Based on your Evaluation in Step 2, establish a tolerance level that you hope to accomplish with the actions that you take.
4) Action - How to get rid of fungus gnats
Recall that the ideal environment for fungus gnats is a moist, warm environment where decaying organic matter is present. Therefore, to manage this pest we can take several proactive steps to make it a less ideal environment:
- Fan: Utilize a fan to help dry your seedling mix between waterings.
- Sand: Once your plants have germinated (approximately 7-14 days) apply a small layer of sand on the top of your seed cells. Sand does not retain water and will create a physical barrier that prevents the fungus gnats from reaching the organic matter.
- Cheesecloth: Tape cheesecloth around the bottom of your seed cells create a physical barrier to the watering holes at the bottom of the seed cell.
- Bottom Water: Once your plants have germinated, shift from watering the top of the soil to bottom watering. Additionally, do this in a separate tray and separate environment to keep as little moisture in the seed starting area as possible.
On top of those proactive strategies, there are numerous reactive steps we can take to target the population of fungus gnats:
- Yellow sticky tape: Because fungus gnats are attracted to the color yellow, yellow sticky tape (which can be purchased at nearly all nurseries) is highly effective at keeping the adult population under control. This is my preferred method.
- Neem Oil: Mix 1litre warm water, 1tsp of neem oil, and 2-3 drops of Dr. Bronner's soap and spray the soil thoroughly to target the eggs and larvae.
- Beneficial insects: Two beneficial insects (Steinernema nematodes and Hypoaspis mites) are both beneficial insects that will target the fungus gnats as a host insect before killing it.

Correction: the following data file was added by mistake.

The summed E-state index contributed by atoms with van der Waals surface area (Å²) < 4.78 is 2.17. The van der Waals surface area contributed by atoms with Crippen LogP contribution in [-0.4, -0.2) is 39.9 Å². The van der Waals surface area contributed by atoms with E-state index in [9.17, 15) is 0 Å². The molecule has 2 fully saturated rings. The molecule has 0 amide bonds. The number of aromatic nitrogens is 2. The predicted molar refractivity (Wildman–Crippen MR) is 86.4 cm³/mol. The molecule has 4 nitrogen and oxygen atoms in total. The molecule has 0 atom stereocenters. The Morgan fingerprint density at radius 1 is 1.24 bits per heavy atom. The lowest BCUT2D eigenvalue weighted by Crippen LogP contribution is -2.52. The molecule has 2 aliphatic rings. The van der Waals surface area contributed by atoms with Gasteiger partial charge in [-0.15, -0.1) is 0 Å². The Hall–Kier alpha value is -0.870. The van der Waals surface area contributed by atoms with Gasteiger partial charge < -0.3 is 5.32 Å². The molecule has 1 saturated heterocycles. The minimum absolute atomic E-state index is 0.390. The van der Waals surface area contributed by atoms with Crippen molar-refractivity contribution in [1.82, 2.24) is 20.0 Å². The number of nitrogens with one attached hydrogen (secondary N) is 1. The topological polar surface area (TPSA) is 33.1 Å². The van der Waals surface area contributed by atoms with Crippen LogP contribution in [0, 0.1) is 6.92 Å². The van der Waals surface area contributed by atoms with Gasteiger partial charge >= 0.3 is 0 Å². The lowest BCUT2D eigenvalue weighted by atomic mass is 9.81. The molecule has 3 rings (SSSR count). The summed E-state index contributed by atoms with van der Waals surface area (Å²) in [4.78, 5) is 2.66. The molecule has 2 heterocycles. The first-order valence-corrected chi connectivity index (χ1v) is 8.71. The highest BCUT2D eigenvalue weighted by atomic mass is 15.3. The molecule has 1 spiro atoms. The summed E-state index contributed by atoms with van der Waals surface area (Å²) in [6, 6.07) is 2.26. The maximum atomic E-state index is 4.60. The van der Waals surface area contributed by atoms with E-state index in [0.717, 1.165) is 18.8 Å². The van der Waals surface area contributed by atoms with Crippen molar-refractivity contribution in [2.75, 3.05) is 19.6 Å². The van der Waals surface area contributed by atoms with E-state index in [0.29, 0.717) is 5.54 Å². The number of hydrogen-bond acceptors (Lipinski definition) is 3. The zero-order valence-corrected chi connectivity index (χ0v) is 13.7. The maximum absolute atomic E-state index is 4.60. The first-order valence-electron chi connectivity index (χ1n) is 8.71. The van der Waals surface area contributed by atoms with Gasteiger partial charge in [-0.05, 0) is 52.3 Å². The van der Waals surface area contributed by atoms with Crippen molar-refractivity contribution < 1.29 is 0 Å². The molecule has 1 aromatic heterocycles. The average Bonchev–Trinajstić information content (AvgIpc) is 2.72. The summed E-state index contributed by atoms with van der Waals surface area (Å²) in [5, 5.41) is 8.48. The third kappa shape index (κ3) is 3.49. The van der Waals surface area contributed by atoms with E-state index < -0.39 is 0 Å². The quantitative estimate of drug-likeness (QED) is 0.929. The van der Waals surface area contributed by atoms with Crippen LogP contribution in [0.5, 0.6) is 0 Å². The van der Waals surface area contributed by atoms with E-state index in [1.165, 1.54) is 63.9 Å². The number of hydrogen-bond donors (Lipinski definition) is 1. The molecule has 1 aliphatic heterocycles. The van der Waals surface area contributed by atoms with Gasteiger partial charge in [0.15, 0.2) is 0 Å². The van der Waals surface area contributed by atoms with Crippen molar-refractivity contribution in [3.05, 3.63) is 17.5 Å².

- Carnivorous plants: Cape Sundew's (Drosera Capensis) are a highly effective carnivorous plant that attracts the fungus gnats with their brightly coloured tentacles and then traps them in a sticky mucilage that is secreted from the tentacles.
- Pesticides: Lastly, you can explore chemical pesticides. This is not something I have explored nor is it part of my natural and organic approach to gardening so I can't speak to which options might be available!
Based on what interests and fascinates you, pick a few of the options above to begin taking action on the fungus gnat population.
Consider using carnivorous plants, such as this Cape Sundew, to manage fungus gnats and other pests.
5) Monitor - Will fungus gnats go away?
Using the same Yellow Sticky Tape as Step 2, monitor and record the number of fungus gnats on it each day. This will show you the impact of your actions.
If the number continues to climb and exceeds your tolerance level, consider trying one of the other actions. If the number decreases below your tolerance level, then clearly the actions have been successful!
How do I manage fungus gnats?
For myself, I can tolerate a few fungus gnats flying around - especially knowing that it means I can keep my plant babies in a microbial rich and biologically active environment. To accomplish this, I use a combination of Yellow Sticky Tape and Cape Sundews and have been very pleased with the results!
I trust you'll also find a combination of actions that get the population to a level you can tolerate - let me know what works best for you in the comments below!